Puerto Rico’s Spanish colonial past, Indigenous origins, African ancestry and American influences have created a distinct lexicon that is key to defining the cultural identity of its people.
“Perreo.” “Jurutungo.” “Güira.” “Jevo.” “Lambeojo.” “Juyilanga.”
These distinct Puerto Rican words — which are used casually and mostly have humorous connotations — are part of a long list of terms people on the island are trying to include in the dictionary of the Real Academia Española, or Spanish Royal Academy, which is considered by many as the final arbiter on the use of the Spanish language around the world.
As a U.S. territory with a Spanish colonial past, Indigenous origins and African ancestry, Puerto Rico’s lexicon has become a fundamental part of its distinct cultural identity.
That’s why institutions like the Academia Puertorriqueña de la Lengua Española, or the Puerto Rican Academy of the Spanish Language, promote the preservation and study of Puerto Rican Spanish on the island. As part of this work, they have led the charge in making sure that Puerto Rican words are recognized by the Real Academia Española.
Spanish words with Indigenous influence such as “güira” (easy thing) and with African influence such as “jurutungo” (a remote place) are evidence of Puerto Rico’s past history.
Other terms, like “perreo,” the name of the dance performed to the rhythm of the now globally popular Latin urban genre reggaeton, which has deep roots in Puerto Rico, respond to the island’s more recent history.
A combination of all these influences have created distinct terms used by generations of islanders and U.S.-based Puerto Ricans, such as “jevo” (love interest), “juyilanga” (an escape) and even “lambeojo” (which literally means “eye licker,” but its meaning is similar to the term “kiss ass”).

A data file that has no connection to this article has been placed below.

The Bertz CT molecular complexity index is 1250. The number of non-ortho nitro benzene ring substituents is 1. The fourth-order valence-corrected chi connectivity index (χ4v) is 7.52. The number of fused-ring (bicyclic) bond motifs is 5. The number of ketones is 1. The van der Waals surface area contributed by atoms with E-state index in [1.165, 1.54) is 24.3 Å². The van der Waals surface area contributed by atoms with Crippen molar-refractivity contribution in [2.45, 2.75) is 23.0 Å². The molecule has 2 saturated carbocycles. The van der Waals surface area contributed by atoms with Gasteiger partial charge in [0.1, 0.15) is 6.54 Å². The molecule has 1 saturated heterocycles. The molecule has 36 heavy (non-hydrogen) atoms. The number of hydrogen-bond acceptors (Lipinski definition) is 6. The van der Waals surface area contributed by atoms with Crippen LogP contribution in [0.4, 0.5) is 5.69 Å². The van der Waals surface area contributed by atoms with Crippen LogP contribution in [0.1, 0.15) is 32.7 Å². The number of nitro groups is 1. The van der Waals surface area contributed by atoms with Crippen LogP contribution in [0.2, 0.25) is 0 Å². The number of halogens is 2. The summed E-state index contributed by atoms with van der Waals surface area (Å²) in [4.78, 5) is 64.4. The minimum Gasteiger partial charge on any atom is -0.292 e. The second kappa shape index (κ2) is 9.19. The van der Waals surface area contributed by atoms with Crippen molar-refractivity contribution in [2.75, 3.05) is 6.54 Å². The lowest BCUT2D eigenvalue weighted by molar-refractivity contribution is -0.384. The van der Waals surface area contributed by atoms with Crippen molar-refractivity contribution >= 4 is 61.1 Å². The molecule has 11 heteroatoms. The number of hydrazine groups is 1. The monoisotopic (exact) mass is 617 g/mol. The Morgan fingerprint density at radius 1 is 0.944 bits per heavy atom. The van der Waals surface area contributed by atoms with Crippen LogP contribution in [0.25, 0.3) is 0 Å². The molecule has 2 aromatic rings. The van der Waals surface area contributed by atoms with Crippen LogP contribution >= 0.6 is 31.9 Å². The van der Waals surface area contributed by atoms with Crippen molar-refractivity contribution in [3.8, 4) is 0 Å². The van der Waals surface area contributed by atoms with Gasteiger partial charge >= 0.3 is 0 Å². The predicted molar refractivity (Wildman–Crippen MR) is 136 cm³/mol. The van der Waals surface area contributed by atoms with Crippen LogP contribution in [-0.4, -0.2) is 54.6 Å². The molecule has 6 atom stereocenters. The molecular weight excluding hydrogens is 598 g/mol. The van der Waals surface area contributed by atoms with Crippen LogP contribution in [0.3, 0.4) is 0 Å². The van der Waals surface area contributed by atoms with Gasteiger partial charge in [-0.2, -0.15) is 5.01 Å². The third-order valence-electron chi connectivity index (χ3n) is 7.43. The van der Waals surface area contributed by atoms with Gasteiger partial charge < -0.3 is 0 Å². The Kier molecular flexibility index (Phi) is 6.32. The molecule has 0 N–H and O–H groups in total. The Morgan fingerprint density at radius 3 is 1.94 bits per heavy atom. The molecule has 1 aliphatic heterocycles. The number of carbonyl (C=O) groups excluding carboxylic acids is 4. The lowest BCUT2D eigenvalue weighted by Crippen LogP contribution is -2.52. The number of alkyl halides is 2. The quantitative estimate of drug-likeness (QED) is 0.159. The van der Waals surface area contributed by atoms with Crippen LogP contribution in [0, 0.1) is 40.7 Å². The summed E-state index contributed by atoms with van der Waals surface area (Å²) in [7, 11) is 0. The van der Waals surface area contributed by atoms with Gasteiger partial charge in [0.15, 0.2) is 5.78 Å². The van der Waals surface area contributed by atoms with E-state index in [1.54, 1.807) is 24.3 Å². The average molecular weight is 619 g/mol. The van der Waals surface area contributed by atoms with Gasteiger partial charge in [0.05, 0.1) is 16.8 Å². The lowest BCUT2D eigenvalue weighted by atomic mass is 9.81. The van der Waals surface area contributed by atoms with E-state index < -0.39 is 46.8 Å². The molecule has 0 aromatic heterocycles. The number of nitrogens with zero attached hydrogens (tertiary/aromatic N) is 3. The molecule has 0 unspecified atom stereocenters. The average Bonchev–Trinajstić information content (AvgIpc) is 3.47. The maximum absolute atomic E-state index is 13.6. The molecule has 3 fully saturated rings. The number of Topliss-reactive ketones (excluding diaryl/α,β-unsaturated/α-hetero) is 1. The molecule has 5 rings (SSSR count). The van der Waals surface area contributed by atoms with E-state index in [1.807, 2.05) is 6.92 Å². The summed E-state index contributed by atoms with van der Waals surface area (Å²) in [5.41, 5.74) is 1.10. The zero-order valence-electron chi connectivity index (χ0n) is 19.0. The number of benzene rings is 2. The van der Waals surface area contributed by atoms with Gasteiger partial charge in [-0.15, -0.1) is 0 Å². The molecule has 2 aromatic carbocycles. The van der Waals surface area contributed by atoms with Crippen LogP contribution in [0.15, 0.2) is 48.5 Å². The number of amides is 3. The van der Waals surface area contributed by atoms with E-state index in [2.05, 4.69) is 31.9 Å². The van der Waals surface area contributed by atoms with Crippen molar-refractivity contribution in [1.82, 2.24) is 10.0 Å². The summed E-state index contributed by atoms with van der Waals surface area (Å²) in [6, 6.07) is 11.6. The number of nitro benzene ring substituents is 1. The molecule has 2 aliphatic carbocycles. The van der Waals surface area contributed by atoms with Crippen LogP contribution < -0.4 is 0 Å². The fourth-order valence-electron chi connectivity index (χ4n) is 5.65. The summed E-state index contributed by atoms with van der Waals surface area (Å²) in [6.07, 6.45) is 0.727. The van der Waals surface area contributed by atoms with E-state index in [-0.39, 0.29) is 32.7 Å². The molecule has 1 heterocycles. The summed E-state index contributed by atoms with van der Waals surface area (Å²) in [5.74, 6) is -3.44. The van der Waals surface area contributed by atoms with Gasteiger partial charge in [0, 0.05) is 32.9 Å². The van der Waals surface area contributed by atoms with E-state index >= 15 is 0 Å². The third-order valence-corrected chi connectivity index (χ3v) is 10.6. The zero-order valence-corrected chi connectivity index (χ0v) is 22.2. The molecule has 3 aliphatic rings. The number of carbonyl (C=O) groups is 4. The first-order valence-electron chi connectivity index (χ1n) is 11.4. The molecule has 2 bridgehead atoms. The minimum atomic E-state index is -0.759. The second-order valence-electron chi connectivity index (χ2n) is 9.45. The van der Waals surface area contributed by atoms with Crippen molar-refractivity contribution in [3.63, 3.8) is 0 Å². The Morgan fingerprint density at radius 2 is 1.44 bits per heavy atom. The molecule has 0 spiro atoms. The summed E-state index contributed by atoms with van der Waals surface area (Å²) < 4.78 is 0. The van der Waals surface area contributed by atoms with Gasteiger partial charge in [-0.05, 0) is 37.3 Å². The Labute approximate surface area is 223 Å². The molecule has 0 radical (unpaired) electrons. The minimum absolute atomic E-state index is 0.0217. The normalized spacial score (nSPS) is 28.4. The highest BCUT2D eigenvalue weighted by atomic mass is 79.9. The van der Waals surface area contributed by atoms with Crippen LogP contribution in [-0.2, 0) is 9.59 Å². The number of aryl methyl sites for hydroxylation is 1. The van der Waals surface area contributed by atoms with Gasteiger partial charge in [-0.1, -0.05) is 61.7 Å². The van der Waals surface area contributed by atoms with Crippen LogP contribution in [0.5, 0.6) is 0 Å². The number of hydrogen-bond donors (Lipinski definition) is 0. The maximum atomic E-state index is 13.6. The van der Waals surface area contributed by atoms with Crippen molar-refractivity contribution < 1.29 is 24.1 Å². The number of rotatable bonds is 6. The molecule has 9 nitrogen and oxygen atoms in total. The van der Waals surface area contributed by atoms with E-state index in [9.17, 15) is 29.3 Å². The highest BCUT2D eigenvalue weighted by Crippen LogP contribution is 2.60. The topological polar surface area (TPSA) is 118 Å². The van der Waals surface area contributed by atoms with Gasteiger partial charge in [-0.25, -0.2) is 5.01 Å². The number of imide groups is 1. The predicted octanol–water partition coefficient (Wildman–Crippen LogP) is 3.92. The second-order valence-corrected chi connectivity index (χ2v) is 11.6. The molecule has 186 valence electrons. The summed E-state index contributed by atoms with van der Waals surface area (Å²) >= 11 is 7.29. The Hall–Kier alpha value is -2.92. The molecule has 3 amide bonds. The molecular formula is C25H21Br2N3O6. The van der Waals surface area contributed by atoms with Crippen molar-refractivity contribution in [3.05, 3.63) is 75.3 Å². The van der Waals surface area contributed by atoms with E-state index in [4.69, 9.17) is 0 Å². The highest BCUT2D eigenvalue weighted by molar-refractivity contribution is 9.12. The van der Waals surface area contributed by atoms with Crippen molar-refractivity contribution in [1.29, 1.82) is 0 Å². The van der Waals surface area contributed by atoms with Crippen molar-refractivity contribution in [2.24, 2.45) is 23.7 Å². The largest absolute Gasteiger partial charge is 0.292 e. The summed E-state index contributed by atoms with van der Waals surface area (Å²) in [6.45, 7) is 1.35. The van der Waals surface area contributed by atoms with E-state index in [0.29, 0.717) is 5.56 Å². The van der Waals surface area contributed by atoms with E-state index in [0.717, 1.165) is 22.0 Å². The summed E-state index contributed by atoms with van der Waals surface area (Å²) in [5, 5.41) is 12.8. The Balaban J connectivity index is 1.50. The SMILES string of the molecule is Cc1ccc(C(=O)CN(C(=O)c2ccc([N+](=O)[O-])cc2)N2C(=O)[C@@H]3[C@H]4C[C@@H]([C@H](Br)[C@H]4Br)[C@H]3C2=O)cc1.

Since 2021, the Academia Puertorriqueña de la Lengua Española has submitted hundreds of Puerto Rican Spanish terms such as the ones already mentioned to the Real Academia Española for consideration. Other terms that may stand out are “jumeta” (drunkness), “jampearse” (binge-eat) and “mofongo” (one of the island’s signature dishes, made of mashed green plantains).
But getting the Real Academia Española to officially accept them is quite a difficult task.
With every word suggested, experts must include ample evidence and documents showing the term’s widespread use, as well as a brief definition based on lexicographic criteria. The Real Academia Española then analyzes the information and makes a determination.
Of the hundreds of Puerto Rican terms sent to the Real Academia Española last year, the definitions of about 70 were accepted, according to María Inés Castro Ferrer, academic secretary of the Academia Puertorriqueña de la Lengua Española.
“It is very important that we are represented, because we are Spanish speakers and we are role models,” she recently told the Puerto Rican national newspaper El Nuevo Día in Spanish. “We have managed to maintain a language despite ideologies and policies to replace one language with another.”